HERMITAGE — For a few hours in February of 2018, business and political leaders in Mercer County thought that a casino might be headed their way.
Those hopes, since dashed, have risen once again.
The city of Hermitage, the Shenango Valley Chamber of Commerce and the VisitMercerCountyPA tourism agency are working together to entice a gaming business to pursue a casino license for the city. The state Gaming Control Board will hold a Category 4 mini-casino license auction on Sept. 2.
“We decided it was worth putting our name out there,” said Hermitage City Manager Gary Hinkson.
The three entities produced a full-color, four-page brochure promoting the potential advantages of building a mini-casino in Hermitage. Shenango Valley Chamber of Commerce Executive Director Sherris Moreira said the group sent brochures to entities likely to bid on the casino license.
Those advantages, listed in the brochure, include a location near three interstate highways — 79, 80 and 376 — six million visitors a year and 1.6 million residents within a 45-mile radius of the city.
Hinkson said a mini-casino could be part of Hermitage’s Town Center development, which is in the design stages. The development would be centered around the Shenango Valley Mall’s current site at North Hermitage Road and East State Street and would include shopping, dining and entertainment businesses, along with residential and recreational space.
“We thought it might be a nice addition to the Town Center project,” Hinkson said.
Hermitage officials have been disappointed before in the pursuit of a mini casino. Sands, which operated a full-scale casino in eastern Pennsylvania, won a license bid in February of 2018, for a mini casino that would likely have been located in Hermitage. But the Gaming Control Board invalidated the Sands bid on a technicality.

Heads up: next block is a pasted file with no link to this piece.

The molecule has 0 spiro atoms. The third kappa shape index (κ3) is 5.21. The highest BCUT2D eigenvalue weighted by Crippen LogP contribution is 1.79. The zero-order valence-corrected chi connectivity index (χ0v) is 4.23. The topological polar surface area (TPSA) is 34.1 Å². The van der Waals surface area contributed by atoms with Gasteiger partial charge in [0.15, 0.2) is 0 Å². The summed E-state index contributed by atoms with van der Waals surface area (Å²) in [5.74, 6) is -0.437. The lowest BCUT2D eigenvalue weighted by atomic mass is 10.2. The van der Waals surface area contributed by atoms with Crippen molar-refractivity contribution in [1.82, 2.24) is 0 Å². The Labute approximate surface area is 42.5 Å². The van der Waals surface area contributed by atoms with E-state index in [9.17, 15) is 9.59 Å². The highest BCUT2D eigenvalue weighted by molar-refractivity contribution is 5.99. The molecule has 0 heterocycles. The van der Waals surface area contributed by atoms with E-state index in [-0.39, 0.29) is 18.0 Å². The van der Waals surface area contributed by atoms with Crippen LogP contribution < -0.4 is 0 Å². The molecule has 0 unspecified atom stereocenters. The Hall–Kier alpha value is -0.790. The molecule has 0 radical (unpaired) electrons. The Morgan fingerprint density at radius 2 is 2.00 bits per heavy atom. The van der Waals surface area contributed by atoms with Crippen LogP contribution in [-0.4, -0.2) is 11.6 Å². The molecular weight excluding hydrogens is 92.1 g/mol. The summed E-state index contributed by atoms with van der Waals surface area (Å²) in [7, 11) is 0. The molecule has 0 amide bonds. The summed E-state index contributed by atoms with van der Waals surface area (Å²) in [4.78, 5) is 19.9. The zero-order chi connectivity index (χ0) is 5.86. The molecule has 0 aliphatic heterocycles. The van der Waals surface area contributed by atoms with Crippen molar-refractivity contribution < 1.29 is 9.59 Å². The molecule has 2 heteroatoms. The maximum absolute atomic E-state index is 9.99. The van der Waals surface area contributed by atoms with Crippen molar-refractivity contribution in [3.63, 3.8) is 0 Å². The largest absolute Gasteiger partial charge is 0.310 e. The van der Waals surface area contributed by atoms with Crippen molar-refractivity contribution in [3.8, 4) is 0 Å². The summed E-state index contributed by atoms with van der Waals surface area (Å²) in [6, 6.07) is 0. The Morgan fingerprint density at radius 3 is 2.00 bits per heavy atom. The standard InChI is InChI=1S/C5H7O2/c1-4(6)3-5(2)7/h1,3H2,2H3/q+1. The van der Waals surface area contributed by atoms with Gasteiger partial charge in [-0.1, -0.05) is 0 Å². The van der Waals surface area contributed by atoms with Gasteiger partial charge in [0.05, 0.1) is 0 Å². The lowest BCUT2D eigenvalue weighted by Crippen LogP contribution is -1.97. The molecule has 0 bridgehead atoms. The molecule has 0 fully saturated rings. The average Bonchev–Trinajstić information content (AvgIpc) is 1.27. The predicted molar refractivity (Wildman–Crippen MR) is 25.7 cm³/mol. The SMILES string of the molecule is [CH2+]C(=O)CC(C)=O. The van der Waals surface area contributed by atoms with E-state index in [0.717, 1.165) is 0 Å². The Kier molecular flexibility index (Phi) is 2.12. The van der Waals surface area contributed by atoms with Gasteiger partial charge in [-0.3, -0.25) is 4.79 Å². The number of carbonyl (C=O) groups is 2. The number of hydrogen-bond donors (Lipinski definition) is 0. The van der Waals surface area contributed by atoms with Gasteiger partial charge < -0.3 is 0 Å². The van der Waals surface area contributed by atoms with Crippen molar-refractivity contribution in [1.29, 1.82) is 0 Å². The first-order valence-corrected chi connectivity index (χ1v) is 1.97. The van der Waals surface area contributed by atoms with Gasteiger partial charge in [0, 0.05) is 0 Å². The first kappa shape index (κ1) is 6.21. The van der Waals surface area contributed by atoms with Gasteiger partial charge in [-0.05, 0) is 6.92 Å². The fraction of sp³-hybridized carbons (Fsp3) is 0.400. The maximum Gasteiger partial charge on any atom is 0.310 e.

Gaming Control Board rules require bidders to submit a territorial center point, with the actual casino to be located anywhere within a 15-mile radius. However, Sands cited a center point that forced its territory to encroach on the area controlled by Mt. Airy Casino, which won a previous round of bidding.
Mt. Airy’s center point was in Hickory Township, Lawrence County, but the casino operator quickly announced plans to build in Beaver County near the Pennsylvania Turnpike and Interstate 376. The Gaming Control Board rejected Mt. Airy’s casino application last year, and that project is apparently dead.
Hinkson said Hermitage, the chamber and the travel promotion agency are putting a little money on the table in a gamble that could pay off big.
“Nothing ventured, nothing gained,” he said. “That’s kind of how I’m looking at it.”
Moreira said she was dedicated to collaborating with Shenango Valley communities and said she saw an opportunity to help with economic development.
She agreed with Hinkson that promoting Hermitage as a potential mini-casino location was worth the effort.
“If we don’t try anything, nothing happens,” Moreira said. “You have to try all kind of things to see what happens.”
Follow Eric Poole on Facebook and Twitter @HeraldEricPoole. Email him at firstname.lastname@example.org